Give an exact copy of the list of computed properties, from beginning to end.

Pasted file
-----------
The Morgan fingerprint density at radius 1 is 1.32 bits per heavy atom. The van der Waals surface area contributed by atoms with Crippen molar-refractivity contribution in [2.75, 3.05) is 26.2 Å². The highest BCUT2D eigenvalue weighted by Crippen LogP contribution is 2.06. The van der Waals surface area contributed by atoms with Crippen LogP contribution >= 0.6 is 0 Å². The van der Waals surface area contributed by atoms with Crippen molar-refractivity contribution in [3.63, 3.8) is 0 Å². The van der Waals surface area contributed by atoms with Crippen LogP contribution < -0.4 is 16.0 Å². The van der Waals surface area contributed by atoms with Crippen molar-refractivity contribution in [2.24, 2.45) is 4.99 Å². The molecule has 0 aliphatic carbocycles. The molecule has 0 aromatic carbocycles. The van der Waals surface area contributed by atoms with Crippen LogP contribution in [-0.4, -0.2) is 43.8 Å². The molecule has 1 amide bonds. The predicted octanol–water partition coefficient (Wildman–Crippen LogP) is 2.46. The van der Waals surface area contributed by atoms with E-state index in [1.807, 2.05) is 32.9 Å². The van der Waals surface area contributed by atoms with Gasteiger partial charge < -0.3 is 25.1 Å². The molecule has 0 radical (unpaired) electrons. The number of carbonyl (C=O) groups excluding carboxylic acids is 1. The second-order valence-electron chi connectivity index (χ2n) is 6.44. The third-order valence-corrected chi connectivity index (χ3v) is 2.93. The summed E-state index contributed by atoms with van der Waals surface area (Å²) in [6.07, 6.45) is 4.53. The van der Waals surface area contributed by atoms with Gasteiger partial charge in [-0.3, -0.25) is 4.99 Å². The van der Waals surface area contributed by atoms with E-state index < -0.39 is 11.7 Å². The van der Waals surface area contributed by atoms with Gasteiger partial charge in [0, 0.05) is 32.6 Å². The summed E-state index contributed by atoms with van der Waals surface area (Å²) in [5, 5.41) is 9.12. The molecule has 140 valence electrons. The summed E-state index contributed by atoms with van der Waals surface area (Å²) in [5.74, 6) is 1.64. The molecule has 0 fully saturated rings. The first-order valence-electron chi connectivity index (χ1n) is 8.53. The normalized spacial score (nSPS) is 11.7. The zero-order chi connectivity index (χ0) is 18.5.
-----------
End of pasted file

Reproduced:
The Morgan fingerprint density at radius 1 is 1.32 bits per heavy atom. The van der Waals surface area contributed by atoms with Crippen molar-refractivity contribution in [2.75, 3.05) is 26.2 Å². The highest BCUT2D eigenvalue weighted by Crippen LogP contribution is 2.06. The van der Waals surface area contributed by atoms with Crippen LogP contribution >= 0.6 is 0 Å². The van der Waals surface area contributed by atoms with Crippen molar-refractivity contribution in [3.63, 3.8) is 0 Å². The van der Waals surface area contributed by atoms with Crippen LogP contribution < -0.4 is 16.0 Å². The van der Waals surface area contributed by atoms with Crippen molar-refractivity contribution in [2.24, 2.45) is 4.99 Å². The molecule has 0 aliphatic carbocycles. The molecule has 0 aromatic carbocycles. The van der Waals surface area contributed by atoms with Crippen LogP contribution in [-0.4, -0.2) is 43.8 Å². The molecule has 1 amide bonds. The predicted octanol–water partition coefficient (Wildman–Crippen LogP) is 2.46. The van der Waals surface area contributed by atoms with E-state index in [1.807, 2.05) is 32.9 Å². The van der Waals surface area contributed by atoms with Gasteiger partial charge < -0.3 is 25.1 Å². The molecule has 0 radical (unpaired) electrons. The number of carbonyl (C=O) groups excluding carboxylic acids is 1. The second-order valence-electron chi connectivity index (χ2n) is 6.44. The third-order valence-corrected chi connectivity index (χ3v) is 2.93. The summed E-state index contributed by atoms with van der Waals surface area (Å²) in [6.07, 6.45) is 4.53. The van der Waals surface area contributed by atoms with Gasteiger partial charge in [-0.3, -0.25) is 4.99 Å². The van der Waals surface area contributed by atoms with E-state index < -0.39 is 11.7 Å². The van der Waals surface area contributed by atoms with Gasteiger partial charge in [0, 0.05) is 32.6 Å². The summed E-state index contributed by atoms with van der Waals surface area (Å²) in [5, 5.41) is 9.12. The molecule has 140 valence electrons. The summed E-state index contributed by atoms with van der Waals surface area (Å²) in [5.74, 6) is 1.64. The molecule has 0 fully saturated rings. The first-order valence-electron chi connectivity index (χ1n) is 8.53. The normalized spacial score (nSPS) is 11.7. The zero-order chi connectivity index (χ0) is 18.5.